5). Food warriors demonize salt and fat. But we need a daily salt intake to counter salt-loss through perspiration and the research shows that people on salt-restricted diets die SOONER. And Eskimos eat huge amounts of fat with no apparent ill-effects. And the average home-cooked roast dinner has LOTS of fat. Will we ban roast dinners?

6). The foods restricted are often no more calorific than those permitted -- such as milk and fruit-juice drinks.

7). Tendency to weight is mostly genetic and is therefore not readily susceptible to voluntary behaviour change.

8). And when are we going to ban cheese? Cheese is a concentrated calorie bomb and has lots of that wicked animal fat in it too. Wouldn't we all be better off without it? And what about butter and margarine? They are just about pure fat. Surely they should be treated as contraband in kids' lunchboxes! [/sarcasm].

9). And how odd it is that we never hear of the huge American study which showed that women who eat lots of veggies have an INCREASED risk of stomach cancer? So the official recommendation to eat five lots of veggies every day might just be creating lots of cancer for the future! It's as plausible (i.e. not very) as all the other dietary "wisdom" we read about fat etc.

10). And will "this generation of Western children be the first in history to lead shorter lives than their parents did"? This is another anti-fat scare that emanates from a much-cited editorial in a prominent medical journal that said so. Yet this editorial offered no statistical basis for its opinion -- an opinion that flies directly in the face of the available evidence.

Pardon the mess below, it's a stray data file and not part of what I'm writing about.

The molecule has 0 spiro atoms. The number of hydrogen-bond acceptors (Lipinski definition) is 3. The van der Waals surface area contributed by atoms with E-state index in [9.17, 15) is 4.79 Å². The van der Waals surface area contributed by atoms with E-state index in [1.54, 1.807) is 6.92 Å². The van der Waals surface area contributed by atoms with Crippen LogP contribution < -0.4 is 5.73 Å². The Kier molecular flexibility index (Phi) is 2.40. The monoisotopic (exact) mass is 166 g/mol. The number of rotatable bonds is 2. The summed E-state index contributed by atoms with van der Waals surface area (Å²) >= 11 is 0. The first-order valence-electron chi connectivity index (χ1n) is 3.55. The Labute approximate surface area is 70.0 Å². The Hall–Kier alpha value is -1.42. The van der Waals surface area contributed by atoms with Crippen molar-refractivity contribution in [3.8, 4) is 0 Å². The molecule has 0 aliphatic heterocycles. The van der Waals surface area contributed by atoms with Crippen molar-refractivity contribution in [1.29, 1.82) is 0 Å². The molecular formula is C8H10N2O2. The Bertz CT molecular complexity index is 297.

Even statistical correlations far stronger than anything found in medical research may disappear if more data is used. A remarkable example from Sociology:
"The modern literature on hate crimes began with a remarkable 1933 book by Arthur Raper titled The Tragedy of Lynching. Raper assembled data on the number of lynchings each year in the South and on the price of an acre's yield of cotton. He calculated the correlation coefficient between the two series at -0.532. In other words, when the economy was doing well, the number of lynchings was lower.... In 2001, Donald Green, Laurence McFalls, and Jennifer Smith published a paper that demolished the alleged connection between economic conditions and lynchings in Raper's data. Raper had the misfortune of stopping his analysis in 1929. After the Great Depression hit, the price of cotton plummeted and economic conditions deteriorated, yet lynchings continued to fall. The correlation disappeared altogether when more years of data were added."
So we must be sure to base our conclusions on ALL the data. But in medical research, data selectivity and the "overlooking" of discordant research findings is epidemic.

"What we should be doing is monitoring children from birth so we can detect any deviations from the norm at an early stage and action can be taken". Who said that? Joe Stalin? Adolf Hitler? Orwell's "Big Brother"? The Spanish Inquisition? Generalissimo Francisco Franco Bahamonde? None of those. It was Dr Colin Waine, chairman of Britain's National Obesity Forum. What a fine fellow!